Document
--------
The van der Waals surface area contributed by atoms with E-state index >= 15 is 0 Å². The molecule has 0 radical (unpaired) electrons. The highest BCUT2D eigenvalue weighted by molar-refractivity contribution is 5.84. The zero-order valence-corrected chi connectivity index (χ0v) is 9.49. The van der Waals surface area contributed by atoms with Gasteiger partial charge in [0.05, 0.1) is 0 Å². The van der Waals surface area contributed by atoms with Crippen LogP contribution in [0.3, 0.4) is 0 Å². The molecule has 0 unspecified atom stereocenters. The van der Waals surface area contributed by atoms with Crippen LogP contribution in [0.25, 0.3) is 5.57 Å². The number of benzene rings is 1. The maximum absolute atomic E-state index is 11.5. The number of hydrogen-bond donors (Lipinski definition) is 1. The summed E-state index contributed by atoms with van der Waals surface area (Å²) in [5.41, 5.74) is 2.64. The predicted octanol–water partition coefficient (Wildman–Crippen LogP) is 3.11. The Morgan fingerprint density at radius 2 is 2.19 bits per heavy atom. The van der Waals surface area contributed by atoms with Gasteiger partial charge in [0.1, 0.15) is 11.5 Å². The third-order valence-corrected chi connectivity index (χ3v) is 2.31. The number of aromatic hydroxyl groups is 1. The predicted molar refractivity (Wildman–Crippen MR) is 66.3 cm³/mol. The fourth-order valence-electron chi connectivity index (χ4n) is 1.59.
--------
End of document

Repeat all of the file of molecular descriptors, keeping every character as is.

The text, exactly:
The van der Waals surface area contributed by atoms with E-state index >= 15 is 0 Å². The molecule has 0 radical (unpaired) electrons. The highest BCUT2D eigenvalue weighted by molar-refractivity contribution is 5.84. The zero-order valence-corrected chi connectivity index (χ0v) is 9.49. The van der Waals surface area contributed by atoms with Gasteiger partial charge in [0.05, 0.1) is 0 Å². The van der Waals surface area contributed by atoms with Crippen LogP contribution in [0.3, 0.4) is 0 Å². The molecule has 0 unspecified atom stereocenters. The van der Waals surface area contributed by atoms with Crippen LogP contribution in [0.25, 0.3) is 5.57 Å². The number of benzene rings is 1. The maximum absolute atomic E-state index is 11.5. The number of hydrogen-bond donors (Lipinski definition) is 1. The summed E-state index contributed by atoms with van der Waals surface area (Å²) in [5.41, 5.74) is 2.64. The predicted octanol–water partition coefficient (Wildman–Crippen LogP) is 3.11. The Morgan fingerprint density at radius 2 is 2.19 bits per heavy atom. The van der Waals surface area contributed by atoms with Gasteiger partial charge in [0.1, 0.15) is 11.5 Å². The third-order valence-corrected chi connectivity index (χ3v) is 2.31. The number of aromatic hydroxyl groups is 1. The predicted molar refractivity (Wildman–Crippen MR) is 66.3 cm³/mol. The fourth-order valence-electron chi connectivity index (χ4n) is 1.59.